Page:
Lending limits to be cut in banking reforms

NEW limits on how much customers can borrow are to be introduced as part of a radical reform of how banks are policed.

In a wide-reaching paper outlining its improved approach to banking supervision, the Central Bank has said the days of consumers being able to borrow freely are essentially over.

Credit limits are set to be more tightly regulated and restrictions on mortgage and other lending will be introduced, based on people’s individual disposable incomes.

Yesterday’s report also pointed to a tighter regulatory focus on banks’ remuneration policies, governance and risk management levels. In this regard, the Central Bank said it would come down hard on any bank failing to properly manage its risk levels, ultimately forcing it to cease trading if necessary.

“Where we don’t see risks being managed, we will intervene. In the most serious situations, we will stop you doing business unless – or until – proper controls are put in place,” said Jonathan McMahon, the Central Bank’s assistant director general for financial institutions.

“We will make life difficult and expensive for banks which fail to manage risk adequately,” he added.

The proposals also call for a broadening of lending activity to other areas of the economy, adding that failure in this regard “would be unforgivable”.

The Central Bank has also pledged a closer look at banks’ governance levels and clear assessments of the effectiveness of their boards, with new rules being proposed to minimise the number of directors in each bank and for board membership to be reviewed every three years.

The bank also admitted its resources had been far below what was needed over the last few years and revealed it has plans to take on 150 new staff, bringing the workforce to 1,300.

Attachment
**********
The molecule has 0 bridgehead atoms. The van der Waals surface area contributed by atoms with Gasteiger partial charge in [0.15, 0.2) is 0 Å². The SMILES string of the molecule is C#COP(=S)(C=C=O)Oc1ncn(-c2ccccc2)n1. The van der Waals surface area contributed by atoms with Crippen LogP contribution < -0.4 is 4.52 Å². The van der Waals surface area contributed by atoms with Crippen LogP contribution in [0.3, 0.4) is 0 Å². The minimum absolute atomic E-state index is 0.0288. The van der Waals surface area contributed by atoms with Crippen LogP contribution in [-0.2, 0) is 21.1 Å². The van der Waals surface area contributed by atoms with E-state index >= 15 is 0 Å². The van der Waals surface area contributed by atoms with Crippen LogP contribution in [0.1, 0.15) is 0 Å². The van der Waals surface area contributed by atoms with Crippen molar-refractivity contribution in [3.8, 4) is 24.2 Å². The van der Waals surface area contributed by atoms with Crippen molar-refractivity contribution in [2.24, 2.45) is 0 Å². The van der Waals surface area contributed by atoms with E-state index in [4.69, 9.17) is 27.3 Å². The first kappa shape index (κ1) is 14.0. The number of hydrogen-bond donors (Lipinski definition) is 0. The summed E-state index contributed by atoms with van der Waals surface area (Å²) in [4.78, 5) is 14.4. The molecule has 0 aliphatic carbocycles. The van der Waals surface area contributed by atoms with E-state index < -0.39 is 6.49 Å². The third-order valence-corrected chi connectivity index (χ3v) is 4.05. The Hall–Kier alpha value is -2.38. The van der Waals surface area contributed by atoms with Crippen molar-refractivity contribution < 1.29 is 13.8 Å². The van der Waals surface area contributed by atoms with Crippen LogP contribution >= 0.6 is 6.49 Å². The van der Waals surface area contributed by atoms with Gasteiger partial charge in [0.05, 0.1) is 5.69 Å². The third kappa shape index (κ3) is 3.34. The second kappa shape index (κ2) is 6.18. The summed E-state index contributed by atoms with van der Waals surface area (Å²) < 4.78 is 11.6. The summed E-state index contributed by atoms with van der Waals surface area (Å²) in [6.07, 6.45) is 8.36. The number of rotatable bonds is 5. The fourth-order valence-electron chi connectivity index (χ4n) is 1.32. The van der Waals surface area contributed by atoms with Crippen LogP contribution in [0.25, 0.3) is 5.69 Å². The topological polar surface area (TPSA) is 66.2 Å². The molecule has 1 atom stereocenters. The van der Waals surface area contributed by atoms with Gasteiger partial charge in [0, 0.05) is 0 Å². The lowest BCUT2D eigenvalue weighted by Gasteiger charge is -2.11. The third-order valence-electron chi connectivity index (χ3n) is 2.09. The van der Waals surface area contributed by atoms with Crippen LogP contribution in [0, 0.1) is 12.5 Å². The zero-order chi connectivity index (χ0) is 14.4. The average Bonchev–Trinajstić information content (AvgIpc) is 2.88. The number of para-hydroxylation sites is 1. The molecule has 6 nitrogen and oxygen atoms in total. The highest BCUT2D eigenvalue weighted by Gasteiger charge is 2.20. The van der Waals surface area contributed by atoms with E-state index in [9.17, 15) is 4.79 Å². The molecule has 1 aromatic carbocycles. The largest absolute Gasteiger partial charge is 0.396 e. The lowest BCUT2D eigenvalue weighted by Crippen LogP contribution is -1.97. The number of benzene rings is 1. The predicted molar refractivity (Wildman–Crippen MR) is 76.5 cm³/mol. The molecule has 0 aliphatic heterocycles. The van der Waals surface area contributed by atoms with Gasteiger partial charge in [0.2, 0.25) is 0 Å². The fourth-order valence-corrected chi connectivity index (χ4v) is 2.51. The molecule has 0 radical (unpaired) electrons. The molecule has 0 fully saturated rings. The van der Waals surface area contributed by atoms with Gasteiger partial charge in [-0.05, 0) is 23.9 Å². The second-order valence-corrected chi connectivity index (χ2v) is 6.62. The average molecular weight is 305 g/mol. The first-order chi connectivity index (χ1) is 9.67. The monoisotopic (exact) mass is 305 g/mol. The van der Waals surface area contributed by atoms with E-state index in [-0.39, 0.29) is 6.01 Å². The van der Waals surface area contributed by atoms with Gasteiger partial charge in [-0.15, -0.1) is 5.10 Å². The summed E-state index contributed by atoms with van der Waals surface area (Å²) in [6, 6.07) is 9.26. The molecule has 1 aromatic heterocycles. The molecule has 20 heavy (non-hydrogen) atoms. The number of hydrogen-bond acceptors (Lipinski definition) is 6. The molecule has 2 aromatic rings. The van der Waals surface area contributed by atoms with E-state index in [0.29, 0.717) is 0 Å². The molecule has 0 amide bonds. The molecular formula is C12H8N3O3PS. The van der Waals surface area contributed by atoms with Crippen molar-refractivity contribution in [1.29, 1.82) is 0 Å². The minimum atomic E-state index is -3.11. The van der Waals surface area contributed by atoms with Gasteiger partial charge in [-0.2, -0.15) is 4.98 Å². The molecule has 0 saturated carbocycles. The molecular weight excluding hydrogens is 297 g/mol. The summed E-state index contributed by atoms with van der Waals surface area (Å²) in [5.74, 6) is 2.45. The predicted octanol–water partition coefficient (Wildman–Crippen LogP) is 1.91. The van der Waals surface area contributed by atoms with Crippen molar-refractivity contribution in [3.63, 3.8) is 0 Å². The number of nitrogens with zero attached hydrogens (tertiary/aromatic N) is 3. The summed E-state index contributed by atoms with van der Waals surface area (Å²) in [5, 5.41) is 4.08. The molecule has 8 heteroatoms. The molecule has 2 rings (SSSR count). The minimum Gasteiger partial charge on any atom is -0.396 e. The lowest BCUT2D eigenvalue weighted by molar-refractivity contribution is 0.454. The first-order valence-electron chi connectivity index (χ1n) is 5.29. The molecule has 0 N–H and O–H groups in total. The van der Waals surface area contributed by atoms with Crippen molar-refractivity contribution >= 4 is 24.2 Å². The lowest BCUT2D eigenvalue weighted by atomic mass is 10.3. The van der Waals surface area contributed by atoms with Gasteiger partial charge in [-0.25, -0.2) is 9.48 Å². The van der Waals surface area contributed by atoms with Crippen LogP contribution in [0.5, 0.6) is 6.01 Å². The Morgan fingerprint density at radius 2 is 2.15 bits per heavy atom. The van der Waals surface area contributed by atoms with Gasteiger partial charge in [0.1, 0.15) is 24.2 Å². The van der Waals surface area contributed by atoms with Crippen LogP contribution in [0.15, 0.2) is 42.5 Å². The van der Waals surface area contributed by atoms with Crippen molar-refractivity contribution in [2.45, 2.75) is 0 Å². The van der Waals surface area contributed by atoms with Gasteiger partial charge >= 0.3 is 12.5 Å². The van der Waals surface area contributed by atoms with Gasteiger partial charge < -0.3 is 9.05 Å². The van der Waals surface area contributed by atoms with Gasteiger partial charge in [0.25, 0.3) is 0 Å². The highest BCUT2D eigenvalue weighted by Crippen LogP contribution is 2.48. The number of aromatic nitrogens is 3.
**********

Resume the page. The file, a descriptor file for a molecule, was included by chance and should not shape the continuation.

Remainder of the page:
Another 200 employees are expected to be hired by 2012.

Mr McMahon said the new regime will be based on risk but not light-touch regulation.

“‘Risk-based’ is not a synonym for light-touch regulation. Where we don’t see risks being managed, we will, as we are doing already, intervene,” he said.

Yesterday’s proposals have been broadly welcomed.

UCD economics lecturer Professor Ray Kinsella said they would deliver not just a new regulatory structure but also a whole new mind-set and approach to the area.

“The positive aspects are that the proposals are focused on actual outcomes and surround the idea of an assertive supervisory regime and credible enforcement action. The fact that the Central Bank isn’t looking for an adversarial relationship with the banks is important too,” he said.

Prof Kinsella also suggested that higher standards and a more rigorous regulatory approach will send the right signals to the EU and to international investors that a sea change in Ireland’s regulatory mind set is under way.

“It’s important, too, that we’re aligned with the big international economies on regulatory outlook and it should be the start of the whole process of rehabilitation and restoration.”


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